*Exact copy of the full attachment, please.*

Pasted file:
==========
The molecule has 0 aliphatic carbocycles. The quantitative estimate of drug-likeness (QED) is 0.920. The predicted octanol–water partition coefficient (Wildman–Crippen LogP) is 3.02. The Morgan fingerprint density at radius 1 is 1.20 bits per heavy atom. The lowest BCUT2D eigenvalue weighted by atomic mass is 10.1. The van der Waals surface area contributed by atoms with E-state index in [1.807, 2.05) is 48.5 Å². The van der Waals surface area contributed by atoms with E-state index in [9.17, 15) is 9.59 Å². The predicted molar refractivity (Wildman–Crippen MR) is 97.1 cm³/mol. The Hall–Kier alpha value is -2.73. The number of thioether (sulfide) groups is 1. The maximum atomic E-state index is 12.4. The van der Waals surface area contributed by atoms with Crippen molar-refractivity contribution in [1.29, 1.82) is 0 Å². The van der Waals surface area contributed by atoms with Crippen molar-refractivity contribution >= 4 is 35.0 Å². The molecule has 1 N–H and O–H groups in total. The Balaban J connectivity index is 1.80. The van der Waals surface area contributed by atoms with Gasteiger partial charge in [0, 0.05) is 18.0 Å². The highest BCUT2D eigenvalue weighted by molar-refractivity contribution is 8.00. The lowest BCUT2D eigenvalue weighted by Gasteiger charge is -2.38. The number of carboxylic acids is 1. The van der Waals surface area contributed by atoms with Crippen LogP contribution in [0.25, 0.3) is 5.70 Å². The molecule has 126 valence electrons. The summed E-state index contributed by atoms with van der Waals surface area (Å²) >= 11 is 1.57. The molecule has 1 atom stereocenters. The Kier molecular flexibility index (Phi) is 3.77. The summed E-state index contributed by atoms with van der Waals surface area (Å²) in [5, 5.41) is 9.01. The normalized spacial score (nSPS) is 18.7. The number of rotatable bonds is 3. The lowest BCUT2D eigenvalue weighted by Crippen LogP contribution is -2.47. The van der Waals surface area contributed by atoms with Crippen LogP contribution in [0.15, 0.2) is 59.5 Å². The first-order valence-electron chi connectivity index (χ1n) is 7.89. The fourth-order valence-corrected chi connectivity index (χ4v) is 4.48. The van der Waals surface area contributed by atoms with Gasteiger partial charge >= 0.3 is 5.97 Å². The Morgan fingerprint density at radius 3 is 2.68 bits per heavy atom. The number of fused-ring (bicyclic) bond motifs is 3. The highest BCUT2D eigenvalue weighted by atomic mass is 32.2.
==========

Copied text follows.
The molecule has 0 aliphatic carbocycles. The quantitative estimate of drug-likeness (QED) is 0.920. The predicted octanol–water partition coefficient (Wildman–Crippen LogP) is 3.02. The Morgan fingerprint density at radius 1 is 1.20 bits per heavy atom. The lowest BCUT2D eigenvalue weighted by atomic mass is 10.1. The van der Waals surface area contributed by atoms with E-state index in [1.807, 2.05) is 48.5 Å². The van der Waals surface area contributed by atoms with E-state index in [9.17, 15) is 9.59 Å². The predicted molar refractivity (Wildman–Crippen MR) is 97.1 cm³/mol. The Hall–Kier alpha value is -2.73. The number of thioether (sulfide) groups is 1. The maximum atomic E-state index is 12.4. The van der Waals surface area contributed by atoms with Crippen molar-refractivity contribution in [1.29, 1.82) is 0 Å². The van der Waals surface area contributed by atoms with Crippen molar-refractivity contribution >= 4 is 35.0 Å². The molecule has 1 N–H and O–H groups in total. The Balaban J connectivity index is 1.80. The van der Waals surface area contributed by atoms with Gasteiger partial charge in [0, 0.05) is 18.0 Å². The highest BCUT2D eigenvalue weighted by molar-refractivity contribution is 8.00. The lowest BCUT2D eigenvalue weighted by Gasteiger charge is -2.38. The number of carboxylic acids is 1. The van der Waals surface area contributed by atoms with Crippen LogP contribution in [0.25, 0.3) is 5.70 Å². The molecule has 126 valence electrons. The summed E-state index contributed by atoms with van der Waals surface area (Å²) >= 11 is 1.57. The molecule has 1 atom stereocenters. The Kier molecular flexibility index (Phi) is 3.77. The summed E-state index contributed by atoms with van der Waals surface area (Å²) in [5, 5.41) is 9.01. The normalized spacial score (nSPS) is 18.7. The number of rotatable bonds is 3. The lowest BCUT2D eigenvalue weighted by Crippen LogP contribution is -2.47. The van der Waals surface area contributed by atoms with Crippen LogP contribution in [0.15, 0.2) is 59.5 Å². The first-order valence-electron chi connectivity index (χ1n) is 7.89. The fourth-order valence-corrected chi connectivity index (χ4v) is 4.48. The van der Waals surface area contributed by atoms with Gasteiger partial charge >= 0.3 is 5.97 Å². The Morgan fingerprint density at radius 3 is 2.68 bits per heavy atom. The number of fused-ring (bicyclic) bond motifs is 3. The highest BCUT2D eigenvalue weighted by atomic mass is 32.2.